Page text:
Progress on the construction of the dams is a key step toward unblocking and pushing forward other projects for which Argentina needs financing from China. These include renovating the fleet of trains and the network of the state-owned BelgranoCargas freight line in the central province of Santa Fe, in addition to the construction of two nuclear power plants.
The trade relationship between the two countries has been described as “asymmetrical” or unequal and both governments have acknowledged this publicly. Argentina has an annual trade deficit with China of around US$5 billion and more than 95 percent of Argentina’s exports to China are primary resources.
The relationship between both countries is longstanding but the current administration wasn’t quite so warm toward Beijing after taking office at the end of 2015. President Mauricio Macri initially questioned the relationship, citing the type of contracts signed and an apparent lack of transparency, pointing the finger and hinting at possible corruption in the close ties between China and the Kirchnerite governments.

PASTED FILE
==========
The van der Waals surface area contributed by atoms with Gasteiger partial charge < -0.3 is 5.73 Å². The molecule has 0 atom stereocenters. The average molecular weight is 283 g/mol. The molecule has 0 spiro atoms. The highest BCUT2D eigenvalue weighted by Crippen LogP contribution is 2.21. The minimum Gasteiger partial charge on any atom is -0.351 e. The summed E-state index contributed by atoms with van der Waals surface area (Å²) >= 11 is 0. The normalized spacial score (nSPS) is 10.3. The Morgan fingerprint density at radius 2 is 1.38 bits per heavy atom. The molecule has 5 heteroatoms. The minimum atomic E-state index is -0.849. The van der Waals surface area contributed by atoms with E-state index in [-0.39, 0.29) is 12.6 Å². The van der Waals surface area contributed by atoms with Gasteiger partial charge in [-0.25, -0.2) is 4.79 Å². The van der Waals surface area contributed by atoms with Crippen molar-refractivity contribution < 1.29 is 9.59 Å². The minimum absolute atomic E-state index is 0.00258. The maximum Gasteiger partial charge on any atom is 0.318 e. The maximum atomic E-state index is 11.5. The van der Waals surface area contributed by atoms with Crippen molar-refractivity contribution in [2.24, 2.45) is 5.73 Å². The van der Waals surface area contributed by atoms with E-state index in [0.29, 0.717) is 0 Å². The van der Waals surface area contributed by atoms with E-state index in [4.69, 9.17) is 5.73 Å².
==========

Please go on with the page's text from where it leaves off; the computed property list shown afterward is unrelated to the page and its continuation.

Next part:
However, Macri was forced to backtrack as the need for foreign funds was high and the promised investments from elsewhere didn’t turn up. Some analysts have said the contracts signed with Beijing were watertight and that the financial penalties for pulling such a deal would have hurt the government’s coffers substantially.
‘Building the dams would be an enormous sacrifice and would cause an ecological tragedy. It won’t bring any development to Santa Cruz and it would create only a few short-term jobs. The government is in a rush to complete the dams because of its commitments to China.’
Even some ministers have hinted at concern over the closeness of ties with Beijing.
“If we had no commitment to China, we probably would not have progressed at this speed,” Energy and Mining Minister Juan José Aranguren said at the recent public hearing about the dams. Environment Minister Sergio Bergman has also said publicly that contracts with China “influence the state.”
Saying no to China wasn’t possible for the president, though he managed to alter conditions regarding the dams. Chinese finance is a powerful tool of coercion in global affairs and Argentina wasn’t the exception. During Kirchnerism, the lack of international funding, due to the conflict with the so-called “vulture” funds made China a key partner.
“When appointed, Macri questioned the ties with China and even ordered the Coast Guard to sink a fishing-boat in Argentine waters as a show of strength. But now, with (US president Donald) Trump shutting off the US economy, Argentina will deepen its asymmetrical ties with China, which will carry out only the projects it chooses,” Slipak concluded.